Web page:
The Software and Information Industry Association, though, said such a government demand carries its own dangers.

“It would require social media to simply turn over information on its users to the government, based on a vague determination of what constitutes a ‘terrorist activity,’ ” said Mark MacCarthy, vice president of the trade association, whose members include Facebook.

He said tech companies already work to stop the use of their systems for terrorist activity and “are diligent in disclosing relevant information to law enforcement.”

“The desire to do something, particularly in the wake of recent attacks, should not lead Congress to put more innocent people under government surveillance, without any evidence it would make us safer,” MacCarthy said.

Facebook said in a statement that it “has zero tolerance for terrorists, terror propaganda, or the praising of terror activity and we work aggressively to remove it as soon as we become aware of it. If we become aware of a threat of imminent harm or a planned terror attack, our terms permit us to provide that information to law enforcement and we do.”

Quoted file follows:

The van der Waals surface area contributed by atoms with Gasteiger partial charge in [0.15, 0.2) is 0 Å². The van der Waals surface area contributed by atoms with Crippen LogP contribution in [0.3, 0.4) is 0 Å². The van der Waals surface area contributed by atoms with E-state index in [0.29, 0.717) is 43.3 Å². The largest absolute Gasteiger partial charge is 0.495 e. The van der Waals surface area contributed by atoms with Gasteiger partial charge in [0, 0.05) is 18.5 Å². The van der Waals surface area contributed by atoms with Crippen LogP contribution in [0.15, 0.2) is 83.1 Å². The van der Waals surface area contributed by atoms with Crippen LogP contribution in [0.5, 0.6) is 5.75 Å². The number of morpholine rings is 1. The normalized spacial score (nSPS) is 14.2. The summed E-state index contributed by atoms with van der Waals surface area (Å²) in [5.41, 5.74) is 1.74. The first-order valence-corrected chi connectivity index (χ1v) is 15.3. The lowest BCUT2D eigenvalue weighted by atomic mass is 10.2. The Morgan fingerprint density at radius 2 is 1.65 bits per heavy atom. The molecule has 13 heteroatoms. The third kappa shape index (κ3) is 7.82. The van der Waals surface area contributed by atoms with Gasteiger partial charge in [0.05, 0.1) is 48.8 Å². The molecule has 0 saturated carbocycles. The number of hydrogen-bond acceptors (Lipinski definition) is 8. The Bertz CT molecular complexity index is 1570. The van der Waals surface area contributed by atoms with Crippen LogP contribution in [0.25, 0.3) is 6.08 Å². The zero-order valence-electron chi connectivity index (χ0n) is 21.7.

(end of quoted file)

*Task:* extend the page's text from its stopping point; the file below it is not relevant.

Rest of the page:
Lawmakers are also talking about tighter requirements to obtain a so-called fiancé visa such as Malik used to enter the country.

“It is clearly vulnerable to infiltration, and provides an obvious route for jihadists and would-be jihadists to entry the country,” said Sen. Jeff Sessions, a Republican from Alabama.

Obtaining such a visa already requires background checks by the Department of Homeland Security and the State Department, as well as an interview and additional screenings at a U.S. consulate. It’s not clear how the extensive process failed to reveal red flags about Malik.

Sean Cockerham: 202-383-6016, @seancockerham